“I have 4 bikes [details the bikes and why]. I keep most of my bikes in my sister’s house in [neighbourhood] because my landlord (understandably) doesn’t like bikes in the house. In fairness he does let me keep one of them in a small shed in the back, but it’s awkward carrying it through the house.”

    “We both cycle commute daily and currently store our bikes along with a double buggy in our hall (due to a couple of attempted thefts a number of years back).”

    “All our bikes are currently in our very small courtyard and have to be brought through the house each day. We’ve been trying to come up with a solution for months.”

    “We live at [address], and about to move to [address]. There isn’t anywhere to store or lock a bike there.”

    “The houses on [street] are small terraced cottages, with no rear or side access and pretty limited space inside for storing bikes. “

  10. Rothar linked to this Beta on their Facebook page, and the comments can be seen here…

  11. The Dublin Cycling Campaign also linked to this on their Facebook page. You can read all comments here…

  12. A says:

    It would be excellent to see bike hangars available in Dublin. Myself and my partner previously lived in a flat that lacked a safe place to lock a bike. We suffered a 40 minute bus journey every morning when we could have covered the same distance in 10 minutes by bike. We paid for on-street parking for a car that was used once weekly for the weekly food shopping and the odd drive to visit family. We have since moved to a small cottage with a tiny storage area to the rear of the house. Everyday we drag our bikes through the house, while the car still sits outside. If the facilities were provided, I would gladly pay to rent a hangar.

  13. Helen Minnes says:

    I recognize myself in the picture of the girl lifting the bike down the stairs. I live in an old house that is divided into apartments. Three houses share the same back yard and the back yard has many bicycles stored. Even though only the three houses have access to the yard, a bike got stolen out of there once. A hangar in front would be ideal and would save me lifting the bike through the house every single day.

  14. Maria says:

    In general i think these are a fantastic idea. I do think that one thing that would have to be considered is their ability to be moved. When I was in college Full bike racks along with a number of bikes were stolen on occasion onto the back of a truck at night time if they weren’t fully fixed to the ground. Obviously this was alot of effort and not the easiest of tasks so well planned. As long as any hangers were made semi-permanent and fixed to the ground by concreting them in then I think that they are a fantastic idea.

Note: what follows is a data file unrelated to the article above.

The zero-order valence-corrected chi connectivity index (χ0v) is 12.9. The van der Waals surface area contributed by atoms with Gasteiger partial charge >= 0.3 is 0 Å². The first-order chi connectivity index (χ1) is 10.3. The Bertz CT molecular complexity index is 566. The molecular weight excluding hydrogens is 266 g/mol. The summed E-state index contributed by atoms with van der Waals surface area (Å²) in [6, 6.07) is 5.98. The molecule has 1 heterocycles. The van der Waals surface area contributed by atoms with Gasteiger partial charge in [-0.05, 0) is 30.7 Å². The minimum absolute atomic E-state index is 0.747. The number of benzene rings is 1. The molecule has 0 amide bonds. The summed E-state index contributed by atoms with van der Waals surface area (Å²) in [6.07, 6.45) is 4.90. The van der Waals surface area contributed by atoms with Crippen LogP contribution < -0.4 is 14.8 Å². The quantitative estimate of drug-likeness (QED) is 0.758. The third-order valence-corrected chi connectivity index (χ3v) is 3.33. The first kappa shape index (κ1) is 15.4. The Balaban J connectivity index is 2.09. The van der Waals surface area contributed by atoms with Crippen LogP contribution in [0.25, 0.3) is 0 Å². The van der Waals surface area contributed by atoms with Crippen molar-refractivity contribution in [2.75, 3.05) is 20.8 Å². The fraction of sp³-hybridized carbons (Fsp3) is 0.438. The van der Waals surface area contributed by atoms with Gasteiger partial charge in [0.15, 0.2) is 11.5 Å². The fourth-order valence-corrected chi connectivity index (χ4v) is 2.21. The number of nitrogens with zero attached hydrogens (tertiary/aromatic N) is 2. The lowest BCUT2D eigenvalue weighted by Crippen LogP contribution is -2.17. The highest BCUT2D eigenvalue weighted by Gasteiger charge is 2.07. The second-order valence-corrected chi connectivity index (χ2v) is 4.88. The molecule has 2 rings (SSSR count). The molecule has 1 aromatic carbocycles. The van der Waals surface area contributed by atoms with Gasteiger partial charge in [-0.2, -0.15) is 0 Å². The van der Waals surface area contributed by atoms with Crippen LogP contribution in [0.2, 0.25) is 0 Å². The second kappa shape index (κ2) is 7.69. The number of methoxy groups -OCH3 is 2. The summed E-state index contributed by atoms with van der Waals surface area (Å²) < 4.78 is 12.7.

I live in an apartment block and we have our bikes just parked around the block chained to lanp posts etc as the racks are full, I would gladly pay a small sum to be able to lock my bike up in a safer manner, and somewhat sheltered.

  15. Mick says:

    Excellent idea. I’ve had my bike stolen in Dublin 4 times in 2 years, no matter the heavy locks used. Seriously its heart breaking plus I’ve even thought of just not buying another one anymore. I have friends in London and lived in Germany where they have similar and they work really well. I’d be willing to contribute for usage especially in the Dublin 8/portobello area.

  16. Pingback: Irish motoring spokesman questions if bike hangers are “an excuse to sabotage car use”

  17. Pingback: Understanding the Bike Hanger trial | Dublin Bike Blog

  18. Pingback: Time to Hibernate | Dublin City Council Beta Projects

  19. Pingback: Report Card – Bike Hangar | Dublin City Council Beta Projects

  20. Megan willows-munro says:

    This is a great project. On street bike storage is fundemental if cycling is to become a norm in Ireland in every household. My partner has recently moved to Beltane…a new commuter suburb of Dublin. I have noticed that there is no on street bike storage in this new development! Not even basic bike racks! I find it so strange that in new developments basic bike storage facilities are not provided to allow people to cycle. Would there be scope to get hangars in housing areas outside Dublin city? How do local communities apply?

  21. Jock says:

    Where are all the stolen bikes going ?
    Somebody must be buying them.
    That side of the problem needs to be looked more seriously.
    How about “bait bikes” ?

  22. Philipp says:

    Hi! Is there any report on how the project went? I’m looking for these kind of projects as case studies for my Master’s thesis